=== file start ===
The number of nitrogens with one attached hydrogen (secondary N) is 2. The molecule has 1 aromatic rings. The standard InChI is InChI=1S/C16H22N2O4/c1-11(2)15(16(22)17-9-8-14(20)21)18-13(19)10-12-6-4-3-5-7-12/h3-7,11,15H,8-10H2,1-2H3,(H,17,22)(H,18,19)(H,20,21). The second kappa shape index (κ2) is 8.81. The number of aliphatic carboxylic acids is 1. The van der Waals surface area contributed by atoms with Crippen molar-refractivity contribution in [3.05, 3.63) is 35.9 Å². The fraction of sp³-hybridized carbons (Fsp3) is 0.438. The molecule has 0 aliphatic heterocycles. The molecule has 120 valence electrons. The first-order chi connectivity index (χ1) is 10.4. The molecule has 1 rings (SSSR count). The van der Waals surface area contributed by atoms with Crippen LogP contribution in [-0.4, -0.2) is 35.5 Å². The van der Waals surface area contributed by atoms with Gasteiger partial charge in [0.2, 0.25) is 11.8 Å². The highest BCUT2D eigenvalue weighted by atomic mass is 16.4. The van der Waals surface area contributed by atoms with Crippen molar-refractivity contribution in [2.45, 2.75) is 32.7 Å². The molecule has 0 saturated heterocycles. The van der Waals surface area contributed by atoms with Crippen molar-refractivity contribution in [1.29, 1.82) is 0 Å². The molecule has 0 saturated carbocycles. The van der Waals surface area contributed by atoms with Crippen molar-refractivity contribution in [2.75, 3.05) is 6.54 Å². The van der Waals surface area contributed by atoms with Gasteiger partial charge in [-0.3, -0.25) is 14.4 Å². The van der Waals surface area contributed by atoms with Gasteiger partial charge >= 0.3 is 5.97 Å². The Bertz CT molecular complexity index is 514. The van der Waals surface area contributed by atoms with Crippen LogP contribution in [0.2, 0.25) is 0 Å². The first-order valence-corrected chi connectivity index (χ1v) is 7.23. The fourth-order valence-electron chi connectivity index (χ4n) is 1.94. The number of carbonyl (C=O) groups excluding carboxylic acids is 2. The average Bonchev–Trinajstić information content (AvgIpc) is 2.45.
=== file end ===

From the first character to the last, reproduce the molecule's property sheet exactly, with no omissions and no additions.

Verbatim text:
The number of nitrogens with one attached hydrogen (secondary N) is 2. The molecule has 1 aromatic rings. The standard InChI is InChI=1S/C16H22N2O4/c1-11(2)15(16(22)17-9-8-14(20)21)18-13(19)10-12-6-4-3-5-7-12/h3-7,11,15H,8-10H2,1-2H3,(H,17,22)(H,18,19)(H,20,21). The second kappa shape index (κ2) is 8.81. The number of aliphatic carboxylic acids is 1. The van der Waals surface area contributed by atoms with Crippen molar-refractivity contribution in [3.05, 3.63) is 35.9 Å². The fraction of sp³-hybridized carbons (Fsp3) is 0.438. The molecule has 0 aliphatic heterocycles. The molecule has 120 valence electrons. The first-order chi connectivity index (χ1) is 10.4. The molecule has 1 rings (SSSR count). The van der Waals surface area contributed by atoms with Crippen LogP contribution in [-0.4, -0.2) is 35.5 Å². The van der Waals surface area contributed by atoms with Gasteiger partial charge in [0.2, 0.25) is 11.8 Å². The highest BCUT2D eigenvalue weighted by atomic mass is 16.4. The van der Waals surface area contributed by atoms with Crippen molar-refractivity contribution in [2.45, 2.75) is 32.7 Å². The molecule has 0 saturated heterocycles. The van der Waals surface area contributed by atoms with Crippen molar-refractivity contribution in [1.29, 1.82) is 0 Å². The molecule has 0 saturated carbocycles. The van der Waals surface area contributed by atoms with Crippen molar-refractivity contribution in [2.75, 3.05) is 6.54 Å². The van der Waals surface area contributed by atoms with Gasteiger partial charge in [-0.3, -0.25) is 14.4 Å². The van der Waals surface area contributed by atoms with Gasteiger partial charge >= 0.3 is 5.97 Å². The Bertz CT molecular complexity index is 514. The van der Waals surface area contributed by atoms with Crippen LogP contribution in [0.2, 0.25) is 0 Å². The first-order valence-corrected chi connectivity index (χ1v) is 7.23. The fourth-order valence-electron chi connectivity index (χ4n) is 1.94. The number of carbonyl (C=O) groups excluding carboxylic acids is 2. The average Bonchev–Trinajstić information content (AvgIpc) is 2.45.